Since 1969 Canadian women have had access to legal abortions. Legalization originated with a bill introduced by then Justice Minister Pierre Elliot Trudeau, amending Section 251 of the Criminal Code allowing abortions if a woman’s “health” was deemed “at risk”. The word “health” wasn’t defined or limited. The government wasn’t involved, approvals granted by a panel of three doctors. Abortions took place in accredited hospitals by a licensed doctor, all other abortions remained under the Criminal Code.
In 1988 the Supreme Court struck down Section 251 of the Criminal Code following a challenge brought by Henry Morgentaler. The court ruled law not applied equally across the country violated the “security of the person” guarantee under Section 7 of the Canadian Charter of Rights and Freedom – some hospitals didn’t form abortion committees, others approved all abortions, a few became known for unreasonably strict judgement. Only one of the seven Supreme Court Justices, Madame Justice Bertha Wilson supported a woman’s right to abortion in the first trimester. Ultimately the court’s decision was based on procedural grounds. The court didn’t declare abortion a constitutional right, nor did it extend rights to a fetus.
In 1989 Prime Minister Mulroney introduced a bill restricting abortion to “health reasons only”, with a 2 year jail sentence for doctors who crossed the law. It passed the House of Commons, then fizzled into obscurity with a tie vote in the Senate. Since 1988, all Canadian woman have a right to legal abortion. Unrestricted up to the time of birth. In 2008 Dr. Henry Morgantaler was awarded the Order of Canada “for his commitment to increased health care options for women, his determined efforts to influence Canadian public policy and his leadership in humanist and civil liberties organizations.”
Why ponder abortion in Canada? A story out of Saskatchewan answers that question. With the Federal election in full swing, anti-abortion group CCBR (Canadian Centre for Bio-Ethical Reform) is going after Justin Trudeau. CCBR members first appeared on Saskatoon street-corners in June, offering pamphlets with graphic full colour images of aborted fetuses. Faster than Stephen Harper could call an election over the holiday weekend, CCBR members stuffed images of Justin Trudeau beside aborted fetuses into unsealed white envelopes, asking Canada Post to deliver “a vote for Trudeau is a vote for this” to unsuspecting households.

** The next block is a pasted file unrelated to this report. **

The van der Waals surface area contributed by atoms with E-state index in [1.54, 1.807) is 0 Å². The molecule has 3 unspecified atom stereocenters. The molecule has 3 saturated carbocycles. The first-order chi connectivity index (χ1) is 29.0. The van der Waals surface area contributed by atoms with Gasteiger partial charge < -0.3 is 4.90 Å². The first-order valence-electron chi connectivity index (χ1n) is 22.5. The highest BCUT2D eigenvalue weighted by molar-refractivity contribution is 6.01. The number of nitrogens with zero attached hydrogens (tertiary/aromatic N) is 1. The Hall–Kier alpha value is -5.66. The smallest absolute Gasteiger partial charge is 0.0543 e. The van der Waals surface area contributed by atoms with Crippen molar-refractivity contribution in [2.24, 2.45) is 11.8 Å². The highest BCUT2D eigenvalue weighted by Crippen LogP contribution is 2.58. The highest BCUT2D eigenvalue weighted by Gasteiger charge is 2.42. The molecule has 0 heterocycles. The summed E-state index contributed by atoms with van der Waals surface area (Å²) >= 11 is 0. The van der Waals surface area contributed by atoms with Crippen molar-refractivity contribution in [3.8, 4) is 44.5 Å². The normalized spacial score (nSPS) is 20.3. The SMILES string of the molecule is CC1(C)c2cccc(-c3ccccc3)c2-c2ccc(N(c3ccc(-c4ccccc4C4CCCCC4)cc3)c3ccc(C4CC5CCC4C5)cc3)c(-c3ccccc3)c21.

Julee Sanderson, head of the Canadian Postal Workers Union in Saskatoon voiced sentiments of horrified postal workers.
“They don’t want to be subjected to the public scrutiny by delivering a flyer that obviously is a political flyer made to shock people,” she added. “A lot of them feel as though Canada Post should not be engaging in this type of delivery.”
“We have keys to enter buildings, to put mail into mailboxes, or community mailboxes that other organizations or flyer delivery companies don’t have access to, and [receiving these kinds of flyers] is not a consumer’s choice,” said Sanderson.
Canada Post considers refusal to deliver mail serious misconduct, punishable with a 3-5 day suspension without pay. On Wednesday 4 letter carriers refused to deliver CCBR pamphlets. Their supervisor told them to go home, then changed his mind and said they could work today, Sanderson said.
Why can’t anti-abortion zealots let it go? Canada allowed freedom of choice 27 years ago, do they actually believe Canada willing to turn back time? Do they think abortion is a frivolous decision? Do they consider the fate of marginalized, unwanted children? Have they a clue about the state of Canada’s child welfare system? Why should postal workers be forced to deliver graphic material to unsuspecting households when the issue is a done deal? What do they hope to gain by standing on soap boxes?
This is Canada. Canadians don’t force other Canadians to deliver graphic election propaganda against their will. CCBR pamphlets cross all boundaries of common sense and decency. Abortion is legal in Canada, and there are much bigger fish to fry.